There are still many non-standards-based approaches, which fall into two categories:

  • Ready-to-use proprietary alternatives such as FusionPro, Quadient, or PageFlex.
  • Low-level libraries, such as PDF Lib, Open Source PDF tools, or the Adobe PDF Library.

Proprietary high-level alternatives such as FusionPro or Quadient were often built a long time ago, and generally do not rival InDesign (or Quark, for that matter) in their quality of text flow, fine-grained control over graphics, interoperability with Adobe technologies, or exposure to automation. Sometimes they are valuable in other dimensions: for example Quadient has a robust data-driven rendition capability, and optimization for efficient print format outputs. But if you look at quality of text flow, you will not find anything remotely like InDesign in terms of quality. So such tools may be good for stamping text on top of an InDesign-created PDF, they are not so great for any significant amount of dynamically-composed content that the tools themselves have to compose.

PDF and graphic libraries, can, theoretically, do almost anything InDesign can. However, do you really want to re-create your own text engine? We have done so, and it is not a task for the squeamish. And Adobe has patents in some of their algorithms, such as paragraph composition and optical kerning. It’s an uphill battle to create a high-end PDF renderer, and there are very few examples of success, none rivaling IDS in output quality. The pure rendition is one challenge: making APIs for managing it, or adding interoperability with PDF job options or native Adobe formats represent additional challenges. And how do you make templates? Perhaps you could start with Adobe InDesign, but then the original format will be at odds with the engine used for any dynamic output.

The “When?”

When would you use InDesign Server to automate document composition? There are two conditions that make it the right tool:

  1. Can you afford it? The cost is not insignificant. $5,000/year for the “limited” license (batch composition on your own network), $13,500/year for the public-facing “premium” license which allows you to use it for web sites. This is the main thing obstacle to smaller-scale use cases.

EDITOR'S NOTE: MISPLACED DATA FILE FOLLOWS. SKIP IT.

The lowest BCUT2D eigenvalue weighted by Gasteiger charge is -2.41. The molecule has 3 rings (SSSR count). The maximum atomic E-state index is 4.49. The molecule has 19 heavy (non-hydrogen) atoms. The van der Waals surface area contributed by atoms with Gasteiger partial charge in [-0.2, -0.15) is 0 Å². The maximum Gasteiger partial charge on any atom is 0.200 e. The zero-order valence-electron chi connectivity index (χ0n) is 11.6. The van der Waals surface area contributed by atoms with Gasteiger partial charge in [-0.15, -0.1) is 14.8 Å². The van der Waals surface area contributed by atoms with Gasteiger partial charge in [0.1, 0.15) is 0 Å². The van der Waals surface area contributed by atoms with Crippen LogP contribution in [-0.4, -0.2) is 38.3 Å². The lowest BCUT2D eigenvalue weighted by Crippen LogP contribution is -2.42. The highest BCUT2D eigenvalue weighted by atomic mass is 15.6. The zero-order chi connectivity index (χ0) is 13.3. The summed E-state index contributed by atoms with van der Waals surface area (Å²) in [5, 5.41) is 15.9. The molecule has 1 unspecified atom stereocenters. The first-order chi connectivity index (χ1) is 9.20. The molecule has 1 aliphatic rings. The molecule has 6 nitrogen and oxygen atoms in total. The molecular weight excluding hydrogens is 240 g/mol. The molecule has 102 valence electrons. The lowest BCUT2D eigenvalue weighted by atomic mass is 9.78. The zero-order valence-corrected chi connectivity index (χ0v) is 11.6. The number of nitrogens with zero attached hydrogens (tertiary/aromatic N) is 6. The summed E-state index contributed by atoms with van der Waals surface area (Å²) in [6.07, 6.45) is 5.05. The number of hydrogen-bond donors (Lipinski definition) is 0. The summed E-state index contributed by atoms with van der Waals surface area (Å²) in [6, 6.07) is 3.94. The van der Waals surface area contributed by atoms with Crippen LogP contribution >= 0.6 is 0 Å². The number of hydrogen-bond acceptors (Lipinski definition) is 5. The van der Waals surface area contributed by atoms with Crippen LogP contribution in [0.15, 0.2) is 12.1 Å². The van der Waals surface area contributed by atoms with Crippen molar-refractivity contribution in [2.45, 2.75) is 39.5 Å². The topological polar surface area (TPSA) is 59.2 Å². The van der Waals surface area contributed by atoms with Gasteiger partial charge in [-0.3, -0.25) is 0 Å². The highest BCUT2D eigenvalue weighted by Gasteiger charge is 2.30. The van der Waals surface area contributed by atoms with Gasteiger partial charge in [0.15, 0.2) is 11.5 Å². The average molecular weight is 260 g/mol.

2. Do you really need high-end composition quality? There are document types where the quality of print and typography are essential, some where they are nearly meaningless, and document types range across the spectrum between these extremes.

Beyond quality of output, the other benefits may push the equation towards InDesign. Often the ease of template setup (starting from the tool of choice for most designers) saves enough time to justify its cost. Other features, such as the fine-grained control of automation, or the fact that you can get an InDesign document back (for those cases where post-generation editing is desired) can be differentiators. Another consideration is the viability and likely longevity of Adobe and the InDesign product.

The “Why?”

If you need quality and can afford it, InDesign Server is the ideal engine for server-based page composition, primarily for the following reasons:

  • IDS has the highest quality of typographical and graphic output of any layout/imaging software.
  • It has complete control over automated output, surpassing any other tool in existence.
  • It shares a source format (.indd) with the most popular tool for print document authoring.
  • It interoperates perfectly with other Adobe file formats: native Photoshop and Illustrator files, and especially Adobe PDF. It shares the same PDF job options as all Adobe desktop apps for fine-grained control over output to print.
  • It can be run in a truly headless fashion on a server, with multiple parallel instances concurrently.

You can contact Silicon Publishing to learn more about Adobe InDesign Server.